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81 Indicators to monitor the quality of care for low back pain in Australia: a scoping review
  1. Bayden McKenzie1,
  2. Romi Haas1,
  3. Giovanni Ferreira2,
  4. Chris Maher2,
  5. Rachelle Buchbinder1
  1. 1Monash University, School of Public Health and Preventive Medicine, Melbourne, Australia
  2. 2The University of Sydney, Sydney Musculoskeletal Health, Sydney, Australia


Objectives The 2018 Lancet Low Back Pain (LBP) Series identified a need to develop an internationally agreed minimal national data set to monitor and benchmark global efforts to reduce the burden of LBP. The aim of this scoping review was to identify existing LBP quality-of-care indicators that are routinely collected and accessible for use in Australia as a starting point.

Method We included any Australian data source at a national or state level that reports or collects at least one quality of care indicator for LBP. We searched websites of known government health departments and organisations from November 2022 to April 2023 and used a snowballing approach to identify further data sources. One reviewer independently charted the data followed by verification by a second reviewer. A narrative synthesis was performed.

Results 68 representatives from Australian government departments and organisations were contacted and we identified relevant data from 17 unique sources. National government data include prevalence of ‘back problems’, hospitalisations and length of hospital stays for LBP, number of spine surgeries and imaging, and workforce participation with and without back pain. Indicators collected by state workers compensation authorities include number of claims, total/average days lost due to injury, total/average claim costs and number of requests for imaging for ‘low back injury’. State government health departments and ambulance services do not routinely collect quality-of-care indicators specifically for people with LBP.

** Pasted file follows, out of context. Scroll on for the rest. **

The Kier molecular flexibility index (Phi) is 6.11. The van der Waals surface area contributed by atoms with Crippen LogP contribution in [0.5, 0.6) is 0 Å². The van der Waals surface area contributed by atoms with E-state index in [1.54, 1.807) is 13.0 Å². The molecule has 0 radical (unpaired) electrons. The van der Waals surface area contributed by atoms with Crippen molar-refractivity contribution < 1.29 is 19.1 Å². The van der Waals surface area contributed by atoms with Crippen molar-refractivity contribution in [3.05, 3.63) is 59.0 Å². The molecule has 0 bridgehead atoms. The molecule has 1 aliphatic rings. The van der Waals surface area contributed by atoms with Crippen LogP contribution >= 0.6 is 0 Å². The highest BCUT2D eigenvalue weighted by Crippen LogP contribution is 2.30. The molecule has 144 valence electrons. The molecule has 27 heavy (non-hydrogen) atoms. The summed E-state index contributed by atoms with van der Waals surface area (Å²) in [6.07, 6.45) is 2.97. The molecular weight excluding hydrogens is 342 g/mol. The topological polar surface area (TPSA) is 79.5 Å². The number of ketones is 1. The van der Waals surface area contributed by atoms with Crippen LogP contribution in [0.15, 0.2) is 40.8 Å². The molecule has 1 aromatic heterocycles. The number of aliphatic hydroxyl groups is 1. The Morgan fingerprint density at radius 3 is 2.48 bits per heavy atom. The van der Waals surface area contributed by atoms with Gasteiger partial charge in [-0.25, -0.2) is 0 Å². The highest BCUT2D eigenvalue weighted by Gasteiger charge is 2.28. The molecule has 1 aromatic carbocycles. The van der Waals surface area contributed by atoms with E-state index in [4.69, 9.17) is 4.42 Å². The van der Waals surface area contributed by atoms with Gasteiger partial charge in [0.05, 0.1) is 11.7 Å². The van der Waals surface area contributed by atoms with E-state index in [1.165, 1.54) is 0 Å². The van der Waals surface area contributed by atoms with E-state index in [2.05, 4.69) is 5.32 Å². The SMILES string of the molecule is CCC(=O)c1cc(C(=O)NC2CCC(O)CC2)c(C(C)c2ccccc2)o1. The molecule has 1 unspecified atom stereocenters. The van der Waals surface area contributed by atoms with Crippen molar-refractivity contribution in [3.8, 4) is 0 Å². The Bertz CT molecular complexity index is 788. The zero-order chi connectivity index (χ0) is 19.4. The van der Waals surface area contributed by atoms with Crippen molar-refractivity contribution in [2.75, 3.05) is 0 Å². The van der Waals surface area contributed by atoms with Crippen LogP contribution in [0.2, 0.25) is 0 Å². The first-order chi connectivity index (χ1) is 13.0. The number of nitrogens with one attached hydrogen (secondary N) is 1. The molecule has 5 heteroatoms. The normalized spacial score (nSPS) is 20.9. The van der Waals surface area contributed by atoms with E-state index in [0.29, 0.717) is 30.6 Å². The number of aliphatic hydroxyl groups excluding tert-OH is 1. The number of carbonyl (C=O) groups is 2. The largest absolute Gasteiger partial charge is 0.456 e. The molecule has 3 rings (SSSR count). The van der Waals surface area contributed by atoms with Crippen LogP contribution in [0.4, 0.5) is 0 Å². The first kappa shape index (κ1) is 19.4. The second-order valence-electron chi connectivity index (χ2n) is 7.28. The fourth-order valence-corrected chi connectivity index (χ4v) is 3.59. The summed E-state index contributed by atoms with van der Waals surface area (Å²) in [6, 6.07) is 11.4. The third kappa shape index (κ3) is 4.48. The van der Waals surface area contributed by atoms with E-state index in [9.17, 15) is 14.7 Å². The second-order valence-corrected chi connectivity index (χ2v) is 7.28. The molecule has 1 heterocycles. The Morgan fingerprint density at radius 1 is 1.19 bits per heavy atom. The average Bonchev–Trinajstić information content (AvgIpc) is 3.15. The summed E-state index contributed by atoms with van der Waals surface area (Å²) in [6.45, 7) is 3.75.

Conclusions There is a paucity of LBP quality-of-care indicators that are publicly accessible at a state and national level in Australia. Our findings will inform an international Delphi study to develop an internationally agreed national minimum dataset of indicators for LBP that could be used by all countries to monitor progress in reducing the global burden of this condition.

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